There are various tools to measure and check connectivity of your dedicated server and virtual private server. Below we will give an overview over the most common ones, along with their most widespread use.
ping is probably the most well known tool to check whether a server is up or not. A ping is a small packet of traffic sent from the originating machine to the destination machine which expects a so called echo reply to see whether the destination host is up and running and responding. The typical Linux syntax is:
ping [-c INTEGER] [-n] [-q] HOSTNAME | IP address
with -c followed by the number of packets to send, -n for numeric (IP address only – no dns resolution), and -q for quiet output so that only the summary lines will be displayed. The output will display how long it takes for each packet (or the packets on average) to travel back and forth between the source and destination host (round trip time). Large deviations in the min/avg/max values may indicate network congestion, whereas significant packet loss may indicate general network outages or congestion to a point where the network is simply too overloaded to allow anything else through and just drop packets instead. A 100% packet loss may, however, not necessarily indicate that the destination host is dead – it may simply be that the destination server is blocking ICMP ping packets via its firewall.
traceroute is another useful tool that displays the route packets take from the originating host to the destination machine. It also displays round trip times, and can be used to identify potential issues on the way to the machine as well. It is important to understand that firewalls and routers are able to filter and deny these probing packets as well, so a non responding host may not necessarily be down, just as with ping. The typical Linux syntax is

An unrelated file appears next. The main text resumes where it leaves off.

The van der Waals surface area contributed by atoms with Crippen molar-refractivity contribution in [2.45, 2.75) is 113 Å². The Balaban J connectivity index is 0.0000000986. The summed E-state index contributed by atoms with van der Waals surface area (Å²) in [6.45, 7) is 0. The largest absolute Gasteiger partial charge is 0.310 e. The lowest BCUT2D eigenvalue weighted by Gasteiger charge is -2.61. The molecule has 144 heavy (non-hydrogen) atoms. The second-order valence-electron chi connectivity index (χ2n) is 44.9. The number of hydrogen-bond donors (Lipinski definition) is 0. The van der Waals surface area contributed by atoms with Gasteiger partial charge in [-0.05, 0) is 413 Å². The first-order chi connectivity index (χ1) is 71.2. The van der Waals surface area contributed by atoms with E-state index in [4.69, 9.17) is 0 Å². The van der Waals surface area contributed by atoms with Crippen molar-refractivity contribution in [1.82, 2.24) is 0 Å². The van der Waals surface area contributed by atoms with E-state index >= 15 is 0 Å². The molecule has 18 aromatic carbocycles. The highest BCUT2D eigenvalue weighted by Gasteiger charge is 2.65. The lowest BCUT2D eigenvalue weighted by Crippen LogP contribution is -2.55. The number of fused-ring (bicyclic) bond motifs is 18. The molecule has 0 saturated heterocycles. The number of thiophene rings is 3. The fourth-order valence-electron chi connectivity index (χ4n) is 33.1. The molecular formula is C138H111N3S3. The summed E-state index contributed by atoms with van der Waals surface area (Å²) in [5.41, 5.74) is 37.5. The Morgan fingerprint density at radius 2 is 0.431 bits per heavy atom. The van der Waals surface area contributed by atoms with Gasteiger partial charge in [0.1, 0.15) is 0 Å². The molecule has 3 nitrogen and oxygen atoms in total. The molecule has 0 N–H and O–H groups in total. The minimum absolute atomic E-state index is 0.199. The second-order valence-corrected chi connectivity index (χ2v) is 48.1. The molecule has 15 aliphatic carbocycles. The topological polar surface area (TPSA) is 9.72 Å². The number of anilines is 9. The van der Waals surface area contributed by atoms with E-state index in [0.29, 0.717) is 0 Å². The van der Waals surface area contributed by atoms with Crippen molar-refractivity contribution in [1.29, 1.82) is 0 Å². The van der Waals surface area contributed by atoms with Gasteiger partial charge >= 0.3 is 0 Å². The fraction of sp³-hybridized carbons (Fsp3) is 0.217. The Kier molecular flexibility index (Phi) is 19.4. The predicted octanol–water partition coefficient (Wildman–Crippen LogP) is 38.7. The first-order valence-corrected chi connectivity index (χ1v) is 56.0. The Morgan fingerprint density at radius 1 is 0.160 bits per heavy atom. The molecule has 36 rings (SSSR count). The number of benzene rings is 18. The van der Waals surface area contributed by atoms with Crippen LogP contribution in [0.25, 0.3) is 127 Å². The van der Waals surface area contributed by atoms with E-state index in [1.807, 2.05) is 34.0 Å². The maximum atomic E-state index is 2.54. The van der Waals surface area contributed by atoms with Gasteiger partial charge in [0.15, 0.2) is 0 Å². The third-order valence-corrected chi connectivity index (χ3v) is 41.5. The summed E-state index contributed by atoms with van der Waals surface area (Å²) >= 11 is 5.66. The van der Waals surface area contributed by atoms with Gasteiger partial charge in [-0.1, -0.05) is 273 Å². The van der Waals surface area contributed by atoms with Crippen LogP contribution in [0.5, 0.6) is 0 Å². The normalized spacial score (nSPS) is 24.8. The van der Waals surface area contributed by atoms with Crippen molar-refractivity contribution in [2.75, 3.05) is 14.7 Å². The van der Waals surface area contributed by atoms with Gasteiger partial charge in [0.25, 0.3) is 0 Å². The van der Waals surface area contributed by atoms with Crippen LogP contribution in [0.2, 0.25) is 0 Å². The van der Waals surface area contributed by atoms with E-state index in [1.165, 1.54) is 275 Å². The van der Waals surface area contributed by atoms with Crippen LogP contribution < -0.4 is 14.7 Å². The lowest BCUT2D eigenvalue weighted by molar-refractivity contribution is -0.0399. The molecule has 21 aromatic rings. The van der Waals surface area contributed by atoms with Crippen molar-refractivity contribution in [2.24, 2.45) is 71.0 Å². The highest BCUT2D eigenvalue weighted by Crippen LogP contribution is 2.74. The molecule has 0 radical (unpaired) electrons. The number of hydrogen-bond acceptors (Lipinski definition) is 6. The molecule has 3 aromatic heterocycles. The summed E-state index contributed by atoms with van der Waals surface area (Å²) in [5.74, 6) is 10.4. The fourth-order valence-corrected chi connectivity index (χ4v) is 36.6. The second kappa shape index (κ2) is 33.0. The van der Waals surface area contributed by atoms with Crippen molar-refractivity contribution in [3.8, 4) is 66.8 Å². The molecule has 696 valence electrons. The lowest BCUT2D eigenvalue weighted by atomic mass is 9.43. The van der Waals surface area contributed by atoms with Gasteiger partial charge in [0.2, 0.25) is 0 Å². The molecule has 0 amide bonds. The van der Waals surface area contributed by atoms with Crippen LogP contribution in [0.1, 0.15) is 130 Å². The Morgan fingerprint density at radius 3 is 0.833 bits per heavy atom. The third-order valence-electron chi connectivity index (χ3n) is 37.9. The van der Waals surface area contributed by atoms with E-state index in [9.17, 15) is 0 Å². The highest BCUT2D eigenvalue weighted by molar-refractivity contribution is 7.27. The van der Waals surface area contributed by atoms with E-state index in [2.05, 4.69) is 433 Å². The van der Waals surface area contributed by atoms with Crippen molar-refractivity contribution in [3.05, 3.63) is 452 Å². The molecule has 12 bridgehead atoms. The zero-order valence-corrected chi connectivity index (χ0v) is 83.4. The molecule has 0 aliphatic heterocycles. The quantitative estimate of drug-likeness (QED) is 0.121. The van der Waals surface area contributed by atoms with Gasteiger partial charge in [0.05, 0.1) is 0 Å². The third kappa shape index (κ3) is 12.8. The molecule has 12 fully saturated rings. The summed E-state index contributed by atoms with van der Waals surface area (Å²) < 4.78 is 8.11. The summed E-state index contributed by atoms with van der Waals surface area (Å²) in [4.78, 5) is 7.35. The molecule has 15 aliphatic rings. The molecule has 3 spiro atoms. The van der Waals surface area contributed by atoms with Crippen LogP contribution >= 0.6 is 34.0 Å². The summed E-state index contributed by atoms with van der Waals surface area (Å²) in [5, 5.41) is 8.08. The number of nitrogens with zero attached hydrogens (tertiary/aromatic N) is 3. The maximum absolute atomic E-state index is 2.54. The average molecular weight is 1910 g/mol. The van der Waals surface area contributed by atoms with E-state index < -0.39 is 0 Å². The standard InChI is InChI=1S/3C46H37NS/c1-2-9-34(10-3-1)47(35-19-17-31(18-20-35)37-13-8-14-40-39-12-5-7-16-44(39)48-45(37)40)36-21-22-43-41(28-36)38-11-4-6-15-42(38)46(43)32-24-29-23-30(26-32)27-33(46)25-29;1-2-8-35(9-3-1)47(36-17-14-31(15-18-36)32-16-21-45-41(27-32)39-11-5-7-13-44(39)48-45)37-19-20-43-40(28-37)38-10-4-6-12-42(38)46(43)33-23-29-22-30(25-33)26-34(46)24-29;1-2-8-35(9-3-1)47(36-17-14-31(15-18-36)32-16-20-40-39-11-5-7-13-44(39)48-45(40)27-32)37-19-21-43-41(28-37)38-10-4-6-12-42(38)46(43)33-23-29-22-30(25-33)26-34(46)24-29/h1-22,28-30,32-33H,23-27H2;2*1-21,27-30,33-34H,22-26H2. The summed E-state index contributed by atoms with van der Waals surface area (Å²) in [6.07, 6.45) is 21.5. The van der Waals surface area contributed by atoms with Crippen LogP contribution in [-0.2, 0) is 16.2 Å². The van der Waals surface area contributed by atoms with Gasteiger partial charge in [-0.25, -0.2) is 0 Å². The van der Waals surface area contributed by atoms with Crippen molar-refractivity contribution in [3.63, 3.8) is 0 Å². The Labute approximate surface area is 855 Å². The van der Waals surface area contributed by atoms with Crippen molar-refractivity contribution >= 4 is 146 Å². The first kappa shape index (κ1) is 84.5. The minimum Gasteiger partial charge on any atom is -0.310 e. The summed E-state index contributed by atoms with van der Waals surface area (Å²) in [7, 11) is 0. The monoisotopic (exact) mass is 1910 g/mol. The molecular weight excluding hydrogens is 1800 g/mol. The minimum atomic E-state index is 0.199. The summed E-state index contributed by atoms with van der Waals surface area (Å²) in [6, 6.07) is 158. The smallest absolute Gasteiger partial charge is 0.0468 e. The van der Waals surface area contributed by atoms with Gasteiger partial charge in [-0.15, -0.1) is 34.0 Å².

traceroute [-n] HOST | IP address
mtr can be seen as the combination of ping and traceroute – it displays not only the way packets travel down the line from the source to the destination, but also displays min/avg/max round trip statistics and packet loss. mtr is very helpful in determining network congestions or anomalies. The typical Linux syntax is
mtr [-n] HOST | IP address
When would you typically use these tools:
- when a host that is normally up can suddenly no longer be reached;
- when you notice anomalies like slow network, packet loss, etc.;
- when you want to prove that things are working OK on your end;